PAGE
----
Do you want your children to grow into faithful Catholics?

I’m going to suggest a way to help things along: celebrate Lent well. Venerable Fulton Sheen wrote, “Unless there is a Good Friday in your life, there can be no Easter Sunday.” A Lent well spent is crucial when trying to raise saints.

Mother Teresa said, "As Lent is the time for greater love, listen to Jesus’ thirst … He knows your weakness. He wants only your love, wants only the chance to love you.”

Catholics are often stereotyped by other Christians as having a preoccupation with suffering, for “keeping Christ on the cross.” We most certainly do not keep Him there, but we do well to remember Him there. It is on the cross that we see the greater Love. 

We are already believers and accept that Jesus is God, so it isn’t exceptional that He rose from the dead. He is God! Do we expect anything less? But that He suffered and died for us, that is something unexpected, something to marvel at: not just Christ the conqueror, but Christ the lover. It is in this great act that we know we are loved. I truly believe that when a child is face to face with this radical kind of devotion they will develop a type of gravitas, a depth in their connection with Christ on the cross. Simple Lenten activities, like doing the Stations of the Cross, having a crucifix for them to kiss, or praying the Divine Mercy chaplet together, help to build a love affair.

The expectation that we take ourselves and our children to confession during Lent also builds an organic understanding of our need for redemption. Catherine Doherty wrote: “Lent is a time of going very deeply into ourselves… What is it that stands between us and God? Between us and our brothers and sisters? Between us and life, the life of the Spirit? Whatever it is, let us relentlessly tear it out, without a moment’s hesitation.”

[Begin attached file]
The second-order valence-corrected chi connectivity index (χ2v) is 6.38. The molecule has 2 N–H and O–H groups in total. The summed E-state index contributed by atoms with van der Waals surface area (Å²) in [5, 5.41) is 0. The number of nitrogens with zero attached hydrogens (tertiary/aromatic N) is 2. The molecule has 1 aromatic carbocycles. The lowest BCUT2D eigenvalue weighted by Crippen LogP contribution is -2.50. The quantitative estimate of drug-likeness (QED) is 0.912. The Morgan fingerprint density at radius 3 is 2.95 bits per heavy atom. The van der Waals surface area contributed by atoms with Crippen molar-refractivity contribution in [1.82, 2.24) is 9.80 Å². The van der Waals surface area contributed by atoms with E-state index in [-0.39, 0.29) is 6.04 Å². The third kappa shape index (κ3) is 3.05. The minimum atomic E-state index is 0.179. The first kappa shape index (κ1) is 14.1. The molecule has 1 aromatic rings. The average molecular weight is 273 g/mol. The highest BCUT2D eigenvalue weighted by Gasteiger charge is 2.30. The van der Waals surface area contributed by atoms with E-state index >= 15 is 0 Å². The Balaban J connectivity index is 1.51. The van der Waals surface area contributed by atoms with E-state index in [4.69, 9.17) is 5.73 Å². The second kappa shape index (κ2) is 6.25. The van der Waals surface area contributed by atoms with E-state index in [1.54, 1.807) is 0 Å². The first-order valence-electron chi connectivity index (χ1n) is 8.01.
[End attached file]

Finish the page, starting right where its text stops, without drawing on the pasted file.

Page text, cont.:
Examining our consciences brings about self-knowledge, which can only lead to a desperate realization of how much in debt we are to Christ and how undeserving we are of such a passionate love as His.

“The ultimate goal of fasting is to help each one of us to make a complete gift of self to God,” wrote Pope Benedict XVI. When we fast, pray, and give alms, we abandon three of the most difficult things to give up. When a child develops a habit of regular prayer, self-denial, and tithing, they join in a connection that exists within the Mystical Body of Christ. 

What that means is that every time they make a sacrifice they are united in the supernatural reality of the saints in heaven, those waiting in purgatory, and the faithful on earth.

The simple act of abstaining from meat on Fridays becomes an opportunity for children to feel a historical attachment to all the faithful through all time. We ask our children to join us in tearing out those superficial attachments that make up so a huge portion of our lives. Children, in their beautiful fervor, will be easily convinced that these things will never have the ability to satisfy. When they make a gift of self to God, He will fill them with Himself.

“Apart from the cross, there is no other ladder by which we may get to heaven,” said St. Rose of Lima. To be a Catholic is to know the sorrowful mysteries by heart. This is not because we are obsessed with the morbid, but because it is His suffering and death that remains Christ’s great gift of love to us. It is that great sorrow that is our greatest joy.

A Lent well lived will bring about an Easter much longed for.

(If Lent has somehow sneaked by you, it is not too late! There are many great Lenten activities to help you and your children on the way to Easter. I found some here).